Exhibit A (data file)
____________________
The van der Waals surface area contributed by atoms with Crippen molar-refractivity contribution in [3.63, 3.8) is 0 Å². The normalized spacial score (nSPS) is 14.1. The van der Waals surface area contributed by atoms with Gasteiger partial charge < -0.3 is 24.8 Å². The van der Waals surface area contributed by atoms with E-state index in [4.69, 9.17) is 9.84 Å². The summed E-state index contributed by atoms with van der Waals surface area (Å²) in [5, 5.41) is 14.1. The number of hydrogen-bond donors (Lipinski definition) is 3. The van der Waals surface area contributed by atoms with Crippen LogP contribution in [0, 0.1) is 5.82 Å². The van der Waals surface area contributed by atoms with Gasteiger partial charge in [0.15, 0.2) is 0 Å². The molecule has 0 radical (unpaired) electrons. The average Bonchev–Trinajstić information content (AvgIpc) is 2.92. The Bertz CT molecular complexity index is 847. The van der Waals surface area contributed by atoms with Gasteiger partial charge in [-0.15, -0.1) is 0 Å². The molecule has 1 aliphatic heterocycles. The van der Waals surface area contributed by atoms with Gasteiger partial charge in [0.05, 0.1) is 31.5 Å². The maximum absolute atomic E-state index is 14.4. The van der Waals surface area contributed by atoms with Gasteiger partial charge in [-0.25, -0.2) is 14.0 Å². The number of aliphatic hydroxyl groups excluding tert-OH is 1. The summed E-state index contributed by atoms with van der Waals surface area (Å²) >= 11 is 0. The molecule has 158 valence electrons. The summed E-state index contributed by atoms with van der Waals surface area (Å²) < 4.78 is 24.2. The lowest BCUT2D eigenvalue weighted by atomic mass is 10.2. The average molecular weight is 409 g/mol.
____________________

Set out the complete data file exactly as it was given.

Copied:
The van der Waals surface area contributed by atoms with Crippen molar-refractivity contribution in [3.63, 3.8) is 0 Å². The normalized spacial score (nSPS) is 14.1. The van der Waals surface area contributed by atoms with Gasteiger partial charge < -0.3 is 24.8 Å². The van der Waals surface area contributed by atoms with E-state index in [4.69, 9.17) is 9.84 Å². The summed E-state index contributed by atoms with van der Waals surface area (Å²) in [5, 5.41) is 14.1. The number of hydrogen-bond donors (Lipinski definition) is 3. The van der Waals surface area contributed by atoms with Crippen LogP contribution in [0, 0.1) is 5.82 Å². The van der Waals surface area contributed by atoms with Gasteiger partial charge in [0.15, 0.2) is 0 Å². The molecule has 0 radical (unpaired) electrons. The average Bonchev–Trinajstić information content (AvgIpc) is 2.92. The Bertz CT molecular complexity index is 847. The van der Waals surface area contributed by atoms with Gasteiger partial charge in [-0.15, -0.1) is 0 Å². The molecule has 1 aliphatic heterocycles. The van der Waals surface area contributed by atoms with Gasteiger partial charge in [0.05, 0.1) is 31.5 Å². The maximum absolute atomic E-state index is 14.4. The van der Waals surface area contributed by atoms with Gasteiger partial charge in [-0.25, -0.2) is 14.0 Å². The number of aliphatic hydroxyl groups excluding tert-OH is 1. The summed E-state index contributed by atoms with van der Waals surface area (Å²) >= 11 is 0. The molecule has 158 valence electrons. The summed E-state index contributed by atoms with van der Waals surface area (Å²) < 4.78 is 24.2. The lowest BCUT2D eigenvalue weighted by atomic mass is 10.2. The average molecular weight is 409 g/mol.